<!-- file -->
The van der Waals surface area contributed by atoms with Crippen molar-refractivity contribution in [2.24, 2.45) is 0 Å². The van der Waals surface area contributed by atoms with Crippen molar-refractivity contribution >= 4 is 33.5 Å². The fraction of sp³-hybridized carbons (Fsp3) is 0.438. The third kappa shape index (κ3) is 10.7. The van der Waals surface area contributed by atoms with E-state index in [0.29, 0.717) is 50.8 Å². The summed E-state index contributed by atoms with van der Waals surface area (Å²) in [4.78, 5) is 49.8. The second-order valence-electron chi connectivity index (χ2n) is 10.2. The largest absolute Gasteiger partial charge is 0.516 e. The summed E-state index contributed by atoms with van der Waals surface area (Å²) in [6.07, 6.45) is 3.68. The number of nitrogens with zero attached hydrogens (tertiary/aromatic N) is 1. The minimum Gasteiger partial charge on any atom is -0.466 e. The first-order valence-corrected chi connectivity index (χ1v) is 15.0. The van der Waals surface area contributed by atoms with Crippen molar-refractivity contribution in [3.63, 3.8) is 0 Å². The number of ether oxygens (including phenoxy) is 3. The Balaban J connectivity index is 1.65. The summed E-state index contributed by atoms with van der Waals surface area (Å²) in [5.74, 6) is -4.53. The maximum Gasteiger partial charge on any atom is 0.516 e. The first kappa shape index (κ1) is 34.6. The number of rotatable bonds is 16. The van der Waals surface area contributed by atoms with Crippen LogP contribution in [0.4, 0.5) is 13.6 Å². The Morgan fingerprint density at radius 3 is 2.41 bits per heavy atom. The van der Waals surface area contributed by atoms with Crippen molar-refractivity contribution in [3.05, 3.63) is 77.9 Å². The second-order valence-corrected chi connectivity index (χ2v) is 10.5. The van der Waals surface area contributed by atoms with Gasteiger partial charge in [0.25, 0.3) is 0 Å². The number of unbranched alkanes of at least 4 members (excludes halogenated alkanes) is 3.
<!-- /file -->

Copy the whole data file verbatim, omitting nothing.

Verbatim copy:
The van der Waals surface area contributed by atoms with Crippen molar-refractivity contribution in [2.24, 2.45) is 0 Å². The van der Waals surface area contributed by atoms with Crippen molar-refractivity contribution >= 4 is 33.5 Å². The fraction of sp³-hybridized carbons (Fsp3) is 0.438. The third kappa shape index (κ3) is 10.7. The van der Waals surface area contributed by atoms with E-state index in [0.29, 0.717) is 50.8 Å². The summed E-state index contributed by atoms with van der Waals surface area (Å²) in [4.78, 5) is 49.8. The second-order valence-electron chi connectivity index (χ2n) is 10.2. The largest absolute Gasteiger partial charge is 0.516 e. The summed E-state index contributed by atoms with van der Waals surface area (Å²) in [6.07, 6.45) is 3.68. The number of nitrogens with zero attached hydrogens (tertiary/aromatic N) is 1. The minimum Gasteiger partial charge on any atom is -0.466 e. The first-order valence-corrected chi connectivity index (χ1v) is 15.0. The van der Waals surface area contributed by atoms with Crippen molar-refractivity contribution in [3.63, 3.8) is 0 Å². The number of ether oxygens (including phenoxy) is 3. The Balaban J connectivity index is 1.65. The summed E-state index contributed by atoms with van der Waals surface area (Å²) in [5.74, 6) is -4.53. The maximum Gasteiger partial charge on any atom is 0.516 e. The first kappa shape index (κ1) is 34.6. The number of rotatable bonds is 16. The van der Waals surface area contributed by atoms with Crippen LogP contribution in [0.4, 0.5) is 13.6 Å². The Morgan fingerprint density at radius 3 is 2.41 bits per heavy atom. The van der Waals surface area contributed by atoms with Crippen molar-refractivity contribution in [3.05, 3.63) is 77.9 Å². The second-order valence-corrected chi connectivity index (χ2v) is 10.5. The van der Waals surface area contributed by atoms with Gasteiger partial charge in [0.25, 0.3) is 0 Å². The number of unbranched alkanes of at least 4 members (excludes halogenated alkanes) is 3.